When I was a high school theology teacher, there were two incredibly intelligent students that, I have to admit, were a challenge to teach.
Ben and Jerry (not their real names) were smarter than me and they liked to show it.
Any chance they got, they would question what I was teaching with counter-arguments and objections.
The upside was that I found myself trying to prepare for the objections, creating a defense for them before they started.
The downside was, though, that whether I “won” or “lost” an argument, I never felt like anyone was any better off as a result.
I’m glad I was teaching them about social justice.
It was my first year teaching a course on Catholic Social Teaching and I was flying by the seat of my pants. I was constantly researching and barely reading one textbook section ahead of the one I was teaching on any given day.
Toward the end of the first semester, I started getting compliments from other teachers and parents who had heard great things about the course from their kids. The kids actually liked the class. I barely knew what I was talking about, but the kids were connecting with what I taught.
Believe it or not, even Ben and Jerry connected with the lessons in social justice too. They got fired up in objections, not against what I said, but in against the corrupt social structures.
When I think back on the experience, I can only believe that it wasn’t my great teaching skills that made the impact, instead it was the way that the content made them feel.
Most of us spend our time crafting sound, rational arguments and defenses for our Catholic doctrine. We want to be excellent apologists.
The problem, though, is that we can’t incite conversion in the hearts of those we teach by changing only their minds.
When we can’t change what students think, let’s change what they feel.
In the end, this is a much more effective way to introduce young people to the love of God. By recognizing that love–maybe even feeling it in their hearts–they will be much more willing and likely to be motivated to search for the answers on their own without our help.
Two Types of Lesson Objectives
As religious educators, we must set two kinds of goals for our students during each lesson. We want them to be able to show us they have learned what we taught but we also want them to feel motivated to apply what they have learned to their everyday lives.
In this video I explain the two types of lesson objectives you should include in your lesson plans: SWBAT (Students Will Be Able To . . .) and SWF (Students Will Feel . . .).
Six Ways to Change How Your Students Feel
Focus on how you can change the way your students feel. Then, you might be able to change the way they think.
Here are some ways to create a change in feeling and set them up for a change in thinking:
1. Ask yourself: How do I want them to feel at the end of this lesson or activity?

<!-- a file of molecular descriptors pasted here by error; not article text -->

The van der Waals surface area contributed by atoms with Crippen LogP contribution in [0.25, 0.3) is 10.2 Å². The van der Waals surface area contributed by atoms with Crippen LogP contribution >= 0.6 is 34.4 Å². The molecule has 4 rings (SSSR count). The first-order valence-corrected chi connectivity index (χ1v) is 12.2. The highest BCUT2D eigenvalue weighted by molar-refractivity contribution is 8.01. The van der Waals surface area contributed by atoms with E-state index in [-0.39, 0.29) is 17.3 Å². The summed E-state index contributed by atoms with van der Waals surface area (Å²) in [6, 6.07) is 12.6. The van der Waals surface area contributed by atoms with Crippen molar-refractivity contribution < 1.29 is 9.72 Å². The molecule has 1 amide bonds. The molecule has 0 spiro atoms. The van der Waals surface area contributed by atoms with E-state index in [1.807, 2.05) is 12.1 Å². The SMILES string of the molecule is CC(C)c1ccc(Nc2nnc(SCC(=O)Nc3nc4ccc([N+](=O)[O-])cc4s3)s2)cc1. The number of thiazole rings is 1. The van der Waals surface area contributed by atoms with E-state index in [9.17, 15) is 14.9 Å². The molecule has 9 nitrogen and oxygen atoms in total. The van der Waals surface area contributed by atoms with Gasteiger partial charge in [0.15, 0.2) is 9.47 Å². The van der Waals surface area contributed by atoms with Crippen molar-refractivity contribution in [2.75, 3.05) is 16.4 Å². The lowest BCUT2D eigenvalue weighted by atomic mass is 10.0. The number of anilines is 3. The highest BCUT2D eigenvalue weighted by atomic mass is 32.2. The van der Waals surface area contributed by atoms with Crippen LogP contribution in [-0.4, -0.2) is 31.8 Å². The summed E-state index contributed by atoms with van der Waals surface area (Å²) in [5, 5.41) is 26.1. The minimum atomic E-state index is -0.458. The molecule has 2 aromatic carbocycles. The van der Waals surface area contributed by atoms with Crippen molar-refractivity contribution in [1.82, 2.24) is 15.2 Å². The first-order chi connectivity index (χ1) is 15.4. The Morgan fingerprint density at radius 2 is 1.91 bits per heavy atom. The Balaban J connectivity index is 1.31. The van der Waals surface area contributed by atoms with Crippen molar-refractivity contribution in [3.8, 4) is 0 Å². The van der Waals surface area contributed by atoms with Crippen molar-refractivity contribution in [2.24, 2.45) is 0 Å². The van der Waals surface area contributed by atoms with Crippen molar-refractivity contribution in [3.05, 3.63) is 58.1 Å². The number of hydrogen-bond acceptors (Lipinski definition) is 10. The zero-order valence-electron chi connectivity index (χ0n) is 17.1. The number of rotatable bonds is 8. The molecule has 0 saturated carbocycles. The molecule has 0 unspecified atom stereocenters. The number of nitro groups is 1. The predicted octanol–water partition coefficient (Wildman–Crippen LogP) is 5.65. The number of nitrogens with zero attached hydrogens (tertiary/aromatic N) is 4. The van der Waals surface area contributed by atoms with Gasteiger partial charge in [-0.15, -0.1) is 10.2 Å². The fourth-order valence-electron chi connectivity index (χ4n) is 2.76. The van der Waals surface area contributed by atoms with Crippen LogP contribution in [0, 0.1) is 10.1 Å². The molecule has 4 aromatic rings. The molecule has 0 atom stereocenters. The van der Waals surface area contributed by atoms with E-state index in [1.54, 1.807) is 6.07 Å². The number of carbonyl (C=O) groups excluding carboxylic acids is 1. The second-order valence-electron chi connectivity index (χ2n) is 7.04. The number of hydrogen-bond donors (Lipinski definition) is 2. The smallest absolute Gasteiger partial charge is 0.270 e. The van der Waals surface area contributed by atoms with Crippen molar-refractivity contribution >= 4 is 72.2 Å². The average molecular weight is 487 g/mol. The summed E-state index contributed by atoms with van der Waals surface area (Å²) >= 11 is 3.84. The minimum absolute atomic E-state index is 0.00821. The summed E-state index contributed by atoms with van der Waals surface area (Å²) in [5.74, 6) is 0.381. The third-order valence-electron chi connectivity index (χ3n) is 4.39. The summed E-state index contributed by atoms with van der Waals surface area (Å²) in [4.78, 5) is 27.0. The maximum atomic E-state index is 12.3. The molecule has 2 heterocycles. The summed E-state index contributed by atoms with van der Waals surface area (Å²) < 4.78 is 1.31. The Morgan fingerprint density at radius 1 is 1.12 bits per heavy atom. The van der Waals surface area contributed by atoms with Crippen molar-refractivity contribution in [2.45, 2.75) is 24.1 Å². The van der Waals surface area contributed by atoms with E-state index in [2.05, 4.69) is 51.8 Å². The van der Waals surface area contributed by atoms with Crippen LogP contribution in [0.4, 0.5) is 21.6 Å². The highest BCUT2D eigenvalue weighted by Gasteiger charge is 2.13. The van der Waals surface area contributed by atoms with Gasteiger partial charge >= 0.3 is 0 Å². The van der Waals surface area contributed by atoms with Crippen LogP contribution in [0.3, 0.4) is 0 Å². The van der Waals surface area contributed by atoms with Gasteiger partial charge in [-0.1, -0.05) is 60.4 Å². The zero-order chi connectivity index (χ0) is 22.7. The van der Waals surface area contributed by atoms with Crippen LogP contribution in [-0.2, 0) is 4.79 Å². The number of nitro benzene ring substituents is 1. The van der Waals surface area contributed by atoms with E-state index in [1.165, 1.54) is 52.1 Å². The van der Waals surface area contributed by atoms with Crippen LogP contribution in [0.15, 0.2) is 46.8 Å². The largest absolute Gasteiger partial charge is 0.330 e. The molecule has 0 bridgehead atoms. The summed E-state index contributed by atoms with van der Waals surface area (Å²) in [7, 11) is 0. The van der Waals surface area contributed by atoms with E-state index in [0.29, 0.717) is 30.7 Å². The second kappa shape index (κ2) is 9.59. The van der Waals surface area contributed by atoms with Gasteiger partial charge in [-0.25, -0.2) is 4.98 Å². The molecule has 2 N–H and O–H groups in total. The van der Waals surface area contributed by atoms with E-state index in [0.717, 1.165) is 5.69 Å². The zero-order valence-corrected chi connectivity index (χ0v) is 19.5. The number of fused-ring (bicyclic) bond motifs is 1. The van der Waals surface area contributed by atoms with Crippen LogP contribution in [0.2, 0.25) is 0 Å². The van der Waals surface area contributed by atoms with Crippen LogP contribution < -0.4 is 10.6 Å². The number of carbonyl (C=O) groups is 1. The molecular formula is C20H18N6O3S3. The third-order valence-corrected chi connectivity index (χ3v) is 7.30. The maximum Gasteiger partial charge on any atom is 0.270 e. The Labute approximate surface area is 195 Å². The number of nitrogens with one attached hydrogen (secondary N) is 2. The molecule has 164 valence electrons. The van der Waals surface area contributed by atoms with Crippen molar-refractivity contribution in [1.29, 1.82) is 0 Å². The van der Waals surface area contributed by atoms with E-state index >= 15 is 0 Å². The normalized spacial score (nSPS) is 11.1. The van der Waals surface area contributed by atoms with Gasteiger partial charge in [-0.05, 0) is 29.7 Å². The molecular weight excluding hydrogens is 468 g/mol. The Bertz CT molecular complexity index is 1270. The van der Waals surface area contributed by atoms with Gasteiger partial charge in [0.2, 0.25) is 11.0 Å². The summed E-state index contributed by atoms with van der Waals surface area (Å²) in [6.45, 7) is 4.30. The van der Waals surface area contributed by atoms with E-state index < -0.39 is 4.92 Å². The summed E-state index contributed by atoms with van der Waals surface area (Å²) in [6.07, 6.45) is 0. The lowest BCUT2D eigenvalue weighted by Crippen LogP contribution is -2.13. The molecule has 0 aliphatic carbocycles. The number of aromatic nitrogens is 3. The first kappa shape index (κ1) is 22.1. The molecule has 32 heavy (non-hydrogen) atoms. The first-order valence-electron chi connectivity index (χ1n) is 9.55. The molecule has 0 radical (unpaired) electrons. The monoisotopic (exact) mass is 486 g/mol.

This may seem like a no-brainer, but I’m guessing you haven’t done it. I never did. By default, I like to think about what I want students to be able to do and completely ignore the feelings they will have as a result of a lesson.
When you start to think about how your lesson can incite a change in feeling, you begin to see your role in a different way.
You’re not just a teacher, you are an evangelizer.
2. Talk to students before or after class.
3. Go to their basketball games, mock trials, or dance recitals.
Find out what they are interested in and then find out how you can get involved. Kids loved it when I came to their games and shows.
You might even take it a step further: become a coach. I’ve always felt that I was able to be a better minister on the football field and the track than I was in the classroom (so does Play Like a Champion Today).
4. Write a note of praise for your students.
Make it simple and specific. If they did well, let them know it. You’ll earn their trust and they will be better listeners.
Plus, they deserve it.
. . . and they don’t hear it enough anyway.
5. Call home, but give a compliment.
Parents rarely hear from their teachers and catechists these days. And when they do, it usually isn’t a good sign.
Call home with a compliment. You might be surprised by their gratefulness and the stories they will tell.
If you can’t call, then send an email. It’s not as powerful, but it still works.
6. Teach stuff that matters.
In my experience teaching Ben and Jerry, it was the content that appealed to them the most. The kids you teach who call themselves atheist or agnostic aren’t heartless. They are in search for Truth with a capital “T” and they are not satisfied by the answers to their questions.
Give them the Truth, but make sure it appeals to the heart.
I was blessed to be able to teach social justice, but you can present a lesson on any subject and still make it appeal to the heart.
The easiest way to do this is to use real stories. Your witness stories will always work best, but gather other stories as well. Find why saints love the concepts you are teaching. Share stories from the Bible, but don’t just present the facts, spend some time considering how the people in the stories felt and relate with them.
When you connect real stories with the presentation of the Truth, then you will be able to present your lessons in such a way that the young people will respect you for teaching them something that actually matters (even if they don’t agree with what you say).
(photo credit: kaswenden)